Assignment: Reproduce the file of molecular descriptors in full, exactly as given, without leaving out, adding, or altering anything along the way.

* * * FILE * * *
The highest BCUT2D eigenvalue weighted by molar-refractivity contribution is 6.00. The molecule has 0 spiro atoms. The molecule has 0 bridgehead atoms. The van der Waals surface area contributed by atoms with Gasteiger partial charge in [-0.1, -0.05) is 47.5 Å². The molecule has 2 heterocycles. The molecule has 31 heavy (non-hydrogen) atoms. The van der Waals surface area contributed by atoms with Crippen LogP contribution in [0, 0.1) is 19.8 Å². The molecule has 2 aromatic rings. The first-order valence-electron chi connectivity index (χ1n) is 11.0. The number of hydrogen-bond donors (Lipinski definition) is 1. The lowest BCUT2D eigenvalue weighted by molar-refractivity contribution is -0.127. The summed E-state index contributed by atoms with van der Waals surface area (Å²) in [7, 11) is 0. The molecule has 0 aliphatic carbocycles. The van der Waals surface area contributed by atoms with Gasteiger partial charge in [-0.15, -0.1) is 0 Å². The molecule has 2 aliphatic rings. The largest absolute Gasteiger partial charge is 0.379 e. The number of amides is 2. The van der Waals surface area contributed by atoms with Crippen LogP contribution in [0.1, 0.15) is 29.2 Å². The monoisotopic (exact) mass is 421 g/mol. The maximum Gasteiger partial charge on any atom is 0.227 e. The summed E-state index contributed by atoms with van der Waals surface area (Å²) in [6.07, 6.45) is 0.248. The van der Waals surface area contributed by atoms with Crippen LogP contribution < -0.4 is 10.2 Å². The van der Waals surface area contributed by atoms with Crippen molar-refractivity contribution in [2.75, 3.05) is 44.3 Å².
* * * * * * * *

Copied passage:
The highest BCUT2D eigenvalue weighted by molar-refractivity contribution is 6.00. The molecule has 0 spiro atoms. The molecule has 0 bridgehead atoms. The van der Waals surface area contributed by atoms with Gasteiger partial charge in [-0.1, -0.05) is 47.5 Å². The molecule has 2 heterocycles. The molecule has 31 heavy (non-hydrogen) atoms. The van der Waals surface area contributed by atoms with Crippen LogP contribution in [0, 0.1) is 19.8 Å². The molecule has 2 aromatic rings. The first-order valence-electron chi connectivity index (χ1n) is 11.0. The number of hydrogen-bond donors (Lipinski definition) is 1. The lowest BCUT2D eigenvalue weighted by molar-refractivity contribution is -0.127. The summed E-state index contributed by atoms with van der Waals surface area (Å²) in [7, 11) is 0. The molecule has 0 aliphatic carbocycles. The van der Waals surface area contributed by atoms with Gasteiger partial charge in [-0.15, -0.1) is 0 Å². The molecule has 2 aliphatic rings. The largest absolute Gasteiger partial charge is 0.379 e. The number of amides is 2. The van der Waals surface area contributed by atoms with Crippen LogP contribution in [0.1, 0.15) is 29.2 Å². The monoisotopic (exact) mass is 421 g/mol. The maximum Gasteiger partial charge on any atom is 0.227 e. The summed E-state index contributed by atoms with van der Waals surface area (Å²) in [6.07, 6.45) is 0.248. The van der Waals surface area contributed by atoms with Crippen LogP contribution < -0.4 is 10.2 Å². The van der Waals surface area contributed by atoms with Crippen molar-refractivity contribution in [2.75, 3.05) is 44.3 Å².